UH-60 Black Hawk
Sikorsky Conducts Fully Autonomous Flight Using Black Hawk Helicopter
Sikorsky announced that one of its early model UH-60 Black Hawk helicopters has flown without a pilot. The converted helicopter’s unmanned flight on Saturday marks the first successful test of the Aircrew Labor In-Cockpit Automation System, a program of the Defense Advanced Research Projects Agency, C4ISRNET reported Wednesday.
For about 30 minutes, the ALIAS-equipped Black Hawk flew without anyone inside over Fort Campbell in Kentucky on Saturday and then again on a shorter flight on Monday. DARPA and Sikorsky, now a Lockheed Martin subsidiary, have been flight testing the ALIAS for roughly six years but have always had a pilot in the aircraft just in case the helicopter’s link with the remote pilot is severed.
Igor Cherepinsky, director of Sikorsky Innovation, told reporters during a press briefing after the flight that the aircraft performed pre-flight checks, took off and ran through a simulated Light Detection and Ranging system simulating the rows of tall buildings in the New York City skyline. The seven-ton aircraft responded autonomously to the simulated skyscrapers before landing safely by itself.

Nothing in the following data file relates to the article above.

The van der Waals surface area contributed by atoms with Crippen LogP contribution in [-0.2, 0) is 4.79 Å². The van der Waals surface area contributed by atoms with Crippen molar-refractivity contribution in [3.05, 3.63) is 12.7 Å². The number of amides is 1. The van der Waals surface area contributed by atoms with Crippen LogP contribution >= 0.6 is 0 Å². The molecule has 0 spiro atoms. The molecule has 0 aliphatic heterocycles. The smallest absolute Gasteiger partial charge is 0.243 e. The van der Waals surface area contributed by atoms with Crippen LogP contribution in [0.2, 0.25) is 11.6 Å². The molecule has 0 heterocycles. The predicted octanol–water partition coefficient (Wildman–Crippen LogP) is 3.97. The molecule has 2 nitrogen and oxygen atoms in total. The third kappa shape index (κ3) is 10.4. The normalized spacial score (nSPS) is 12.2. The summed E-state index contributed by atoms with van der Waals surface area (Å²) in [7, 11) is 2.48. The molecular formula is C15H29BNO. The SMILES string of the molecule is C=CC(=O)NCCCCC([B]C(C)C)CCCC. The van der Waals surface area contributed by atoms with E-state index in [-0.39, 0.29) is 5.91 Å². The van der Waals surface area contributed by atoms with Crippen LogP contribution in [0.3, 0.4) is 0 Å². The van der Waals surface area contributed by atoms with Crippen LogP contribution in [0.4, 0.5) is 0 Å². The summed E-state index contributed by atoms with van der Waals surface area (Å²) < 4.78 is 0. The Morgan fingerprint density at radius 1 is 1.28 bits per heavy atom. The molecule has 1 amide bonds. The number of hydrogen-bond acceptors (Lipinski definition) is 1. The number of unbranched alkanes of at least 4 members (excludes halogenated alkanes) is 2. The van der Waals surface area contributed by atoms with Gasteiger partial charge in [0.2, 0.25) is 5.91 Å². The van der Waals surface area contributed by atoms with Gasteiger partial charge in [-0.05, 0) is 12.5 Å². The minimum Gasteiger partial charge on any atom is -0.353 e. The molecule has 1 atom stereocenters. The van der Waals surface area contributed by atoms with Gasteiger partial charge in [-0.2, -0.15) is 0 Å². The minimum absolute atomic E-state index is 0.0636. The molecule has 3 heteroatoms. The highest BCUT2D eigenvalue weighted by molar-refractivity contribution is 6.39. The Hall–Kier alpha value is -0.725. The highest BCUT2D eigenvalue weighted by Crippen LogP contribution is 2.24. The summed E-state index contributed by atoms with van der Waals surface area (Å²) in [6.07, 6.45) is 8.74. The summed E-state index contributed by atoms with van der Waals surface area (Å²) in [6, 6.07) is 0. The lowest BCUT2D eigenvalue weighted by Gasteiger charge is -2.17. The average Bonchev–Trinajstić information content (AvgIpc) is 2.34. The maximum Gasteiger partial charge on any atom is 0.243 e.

In addition to ALIAS, the experimental UH-60 uses the Sikorsky MATRIX autonomy system designed to help pilots and aircrew when flying in degraded environments. Army pilots first tested the MATRIX system in 2018 in an effort to develop conventional helicopters that can also be flown autonomously when needed.
With the introduction of DARPA‘s ALIAS, a much higher level of automation can be integrated into aircraft that are otherwise flown by onboard pilots. ALIAS aims to support the execution of an entire mission from takeoff to landing, Sikorsky said in a statement.
Category: Defense and Intelligence
Tags: Aircrew Labor In-Cockpit Automation System ALIAS C4isrmet DARPA Defense and Intelligence Igor Cherepinsky Lockheed Martin Sikorsky Stuart Young